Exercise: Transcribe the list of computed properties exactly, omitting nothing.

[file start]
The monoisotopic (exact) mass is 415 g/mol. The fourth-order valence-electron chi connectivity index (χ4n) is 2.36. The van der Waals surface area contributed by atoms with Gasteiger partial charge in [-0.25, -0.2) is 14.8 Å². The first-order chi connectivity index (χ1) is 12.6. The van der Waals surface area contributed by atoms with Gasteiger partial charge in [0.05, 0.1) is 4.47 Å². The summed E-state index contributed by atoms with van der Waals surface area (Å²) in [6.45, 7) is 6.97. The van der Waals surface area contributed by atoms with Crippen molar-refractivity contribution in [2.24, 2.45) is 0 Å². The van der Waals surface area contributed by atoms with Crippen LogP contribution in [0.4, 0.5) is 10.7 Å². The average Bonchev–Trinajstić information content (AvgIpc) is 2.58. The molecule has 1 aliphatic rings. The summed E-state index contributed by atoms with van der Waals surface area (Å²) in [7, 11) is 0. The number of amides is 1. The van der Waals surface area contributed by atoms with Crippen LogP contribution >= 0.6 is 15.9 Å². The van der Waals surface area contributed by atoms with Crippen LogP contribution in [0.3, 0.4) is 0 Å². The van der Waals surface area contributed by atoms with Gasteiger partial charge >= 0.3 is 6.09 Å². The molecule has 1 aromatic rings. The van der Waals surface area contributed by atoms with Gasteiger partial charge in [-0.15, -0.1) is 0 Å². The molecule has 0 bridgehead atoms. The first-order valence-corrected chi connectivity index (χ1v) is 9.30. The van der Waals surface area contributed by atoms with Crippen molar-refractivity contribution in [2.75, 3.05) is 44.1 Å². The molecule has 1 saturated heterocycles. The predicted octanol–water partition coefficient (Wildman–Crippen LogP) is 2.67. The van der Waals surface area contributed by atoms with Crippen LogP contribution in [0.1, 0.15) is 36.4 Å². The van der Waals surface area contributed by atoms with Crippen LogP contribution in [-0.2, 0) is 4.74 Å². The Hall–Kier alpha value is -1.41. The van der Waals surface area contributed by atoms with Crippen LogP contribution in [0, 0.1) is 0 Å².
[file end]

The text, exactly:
The monoisotopic (exact) mass is 415 g/mol. The fourth-order valence-electron chi connectivity index (χ4n) is 2.36. The van der Waals surface area contributed by atoms with Gasteiger partial charge in [-0.25, -0.2) is 14.8 Å². The first-order chi connectivity index (χ1) is 12.6. The van der Waals surface area contributed by atoms with Gasteiger partial charge in [0.05, 0.1) is 4.47 Å². The summed E-state index contributed by atoms with van der Waals surface area (Å²) in [6.45, 7) is 6.97. The van der Waals surface area contributed by atoms with Crippen molar-refractivity contribution in [2.24, 2.45) is 0 Å². The van der Waals surface area contributed by atoms with Crippen LogP contribution in [0.4, 0.5) is 10.7 Å². The average Bonchev–Trinajstić information content (AvgIpc) is 2.58. The molecule has 1 aliphatic rings. The summed E-state index contributed by atoms with van der Waals surface area (Å²) in [7, 11) is 0. The number of amides is 1. The van der Waals surface area contributed by atoms with Crippen LogP contribution >= 0.6 is 15.9 Å². The van der Waals surface area contributed by atoms with Crippen LogP contribution in [0.3, 0.4) is 0 Å². The van der Waals surface area contributed by atoms with Gasteiger partial charge >= 0.3 is 6.09 Å². The molecule has 1 aromatic rings. The van der Waals surface area contributed by atoms with Gasteiger partial charge in [-0.15, -0.1) is 0 Å². The molecule has 0 bridgehead atoms. The first-order valence-corrected chi connectivity index (χ1v) is 9.30. The van der Waals surface area contributed by atoms with Crippen molar-refractivity contribution in [2.75, 3.05) is 44.1 Å². The molecule has 1 saturated heterocycles. The predicted octanol–water partition coefficient (Wildman–Crippen LogP) is 2.67. The van der Waals surface area contributed by atoms with Crippen LogP contribution in [0.1, 0.15) is 36.4 Å². The van der Waals surface area contributed by atoms with Crippen LogP contribution in [-0.2, 0) is 4.74 Å². The Hall–Kier alpha value is -1.41. The van der Waals surface area contributed by atoms with Crippen LogP contribution in [0, 0.1) is 0 Å².